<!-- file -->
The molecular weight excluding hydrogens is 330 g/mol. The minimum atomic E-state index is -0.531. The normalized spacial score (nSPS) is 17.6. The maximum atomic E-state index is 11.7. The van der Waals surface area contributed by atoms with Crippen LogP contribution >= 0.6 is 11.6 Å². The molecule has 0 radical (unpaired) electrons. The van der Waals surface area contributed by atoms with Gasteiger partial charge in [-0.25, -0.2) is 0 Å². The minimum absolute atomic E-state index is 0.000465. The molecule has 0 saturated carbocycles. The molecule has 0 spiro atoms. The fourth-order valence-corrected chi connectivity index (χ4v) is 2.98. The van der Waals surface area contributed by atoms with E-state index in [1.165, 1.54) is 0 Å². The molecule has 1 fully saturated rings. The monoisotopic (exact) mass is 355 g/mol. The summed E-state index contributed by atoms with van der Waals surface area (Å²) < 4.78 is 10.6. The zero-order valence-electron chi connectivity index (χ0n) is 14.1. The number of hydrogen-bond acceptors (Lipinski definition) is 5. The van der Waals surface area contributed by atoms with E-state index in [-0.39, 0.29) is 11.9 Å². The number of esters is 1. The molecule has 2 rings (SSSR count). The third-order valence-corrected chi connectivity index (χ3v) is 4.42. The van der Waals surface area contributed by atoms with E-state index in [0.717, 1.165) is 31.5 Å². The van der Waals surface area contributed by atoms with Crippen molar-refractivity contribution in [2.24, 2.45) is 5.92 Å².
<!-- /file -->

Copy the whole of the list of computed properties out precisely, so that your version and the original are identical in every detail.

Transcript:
The molecular weight excluding hydrogens is 330 g/mol. The minimum atomic E-state index is -0.531. The normalized spacial score (nSPS) is 17.6. The maximum atomic E-state index is 11.7. The van der Waals surface area contributed by atoms with Crippen LogP contribution >= 0.6 is 11.6 Å². The molecule has 0 radical (unpaired) electrons. The van der Waals surface area contributed by atoms with Gasteiger partial charge in [-0.25, -0.2) is 0 Å². The minimum absolute atomic E-state index is 0.000465. The molecule has 0 saturated carbocycles. The molecule has 0 spiro atoms. The fourth-order valence-corrected chi connectivity index (χ4v) is 2.98. The van der Waals surface area contributed by atoms with E-state index in [1.165, 1.54) is 0 Å². The molecule has 1 fully saturated rings. The monoisotopic (exact) mass is 355 g/mol. The summed E-state index contributed by atoms with van der Waals surface area (Å²) < 4.78 is 10.6. The zero-order valence-electron chi connectivity index (χ0n) is 14.1. The number of hydrogen-bond acceptors (Lipinski definition) is 5. The van der Waals surface area contributed by atoms with E-state index in [-0.39, 0.29) is 11.9 Å². The number of esters is 1. The molecule has 2 rings (SSSR count). The third-order valence-corrected chi connectivity index (χ3v) is 4.42. The van der Waals surface area contributed by atoms with E-state index in [0.717, 1.165) is 31.5 Å². The van der Waals surface area contributed by atoms with Crippen molar-refractivity contribution in [2.24, 2.45) is 5.92 Å².